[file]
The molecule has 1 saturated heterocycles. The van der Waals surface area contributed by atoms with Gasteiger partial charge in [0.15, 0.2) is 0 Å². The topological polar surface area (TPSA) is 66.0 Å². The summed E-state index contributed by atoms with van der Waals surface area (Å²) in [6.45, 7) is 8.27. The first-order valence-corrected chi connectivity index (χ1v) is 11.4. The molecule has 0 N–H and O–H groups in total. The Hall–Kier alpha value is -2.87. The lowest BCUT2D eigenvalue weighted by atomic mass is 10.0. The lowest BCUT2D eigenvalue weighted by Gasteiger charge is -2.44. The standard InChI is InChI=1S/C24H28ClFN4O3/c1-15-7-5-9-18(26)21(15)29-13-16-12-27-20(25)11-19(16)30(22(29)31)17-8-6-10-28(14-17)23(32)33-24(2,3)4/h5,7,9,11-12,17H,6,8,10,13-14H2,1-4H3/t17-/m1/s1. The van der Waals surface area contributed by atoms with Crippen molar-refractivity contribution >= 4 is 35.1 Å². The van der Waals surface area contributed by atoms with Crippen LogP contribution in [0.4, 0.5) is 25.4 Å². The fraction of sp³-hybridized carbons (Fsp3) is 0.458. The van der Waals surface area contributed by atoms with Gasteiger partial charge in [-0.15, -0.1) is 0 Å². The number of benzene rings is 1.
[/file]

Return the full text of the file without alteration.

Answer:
The molecule has 1 saturated heterocycles. The van der Waals surface area contributed by atoms with Gasteiger partial charge in [0.15, 0.2) is 0 Å². The topological polar surface area (TPSA) is 66.0 Å². The summed E-state index contributed by atoms with van der Waals surface area (Å²) in [6.45, 7) is 8.27. The first-order valence-corrected chi connectivity index (χ1v) is 11.4. The molecule has 0 N–H and O–H groups in total. The Hall–Kier alpha value is -2.87. The lowest BCUT2D eigenvalue weighted by atomic mass is 10.0. The lowest BCUT2D eigenvalue weighted by Gasteiger charge is -2.44. The standard InChI is InChI=1S/C24H28ClFN4O3/c1-15-7-5-9-18(26)21(15)29-13-16-12-27-20(25)11-19(16)30(22(29)31)17-8-6-10-28(14-17)23(32)33-24(2,3)4/h5,7,9,11-12,17H,6,8,10,13-14H2,1-4H3/t17-/m1/s1. The van der Waals surface area contributed by atoms with Crippen molar-refractivity contribution >= 4 is 35.1 Å². The van der Waals surface area contributed by atoms with Crippen LogP contribution in [0.4, 0.5) is 25.4 Å². The fraction of sp³-hybridized carbons (Fsp3) is 0.458. The van der Waals surface area contributed by atoms with Gasteiger partial charge in [-0.15, -0.1) is 0 Å². The number of benzene rings is 1.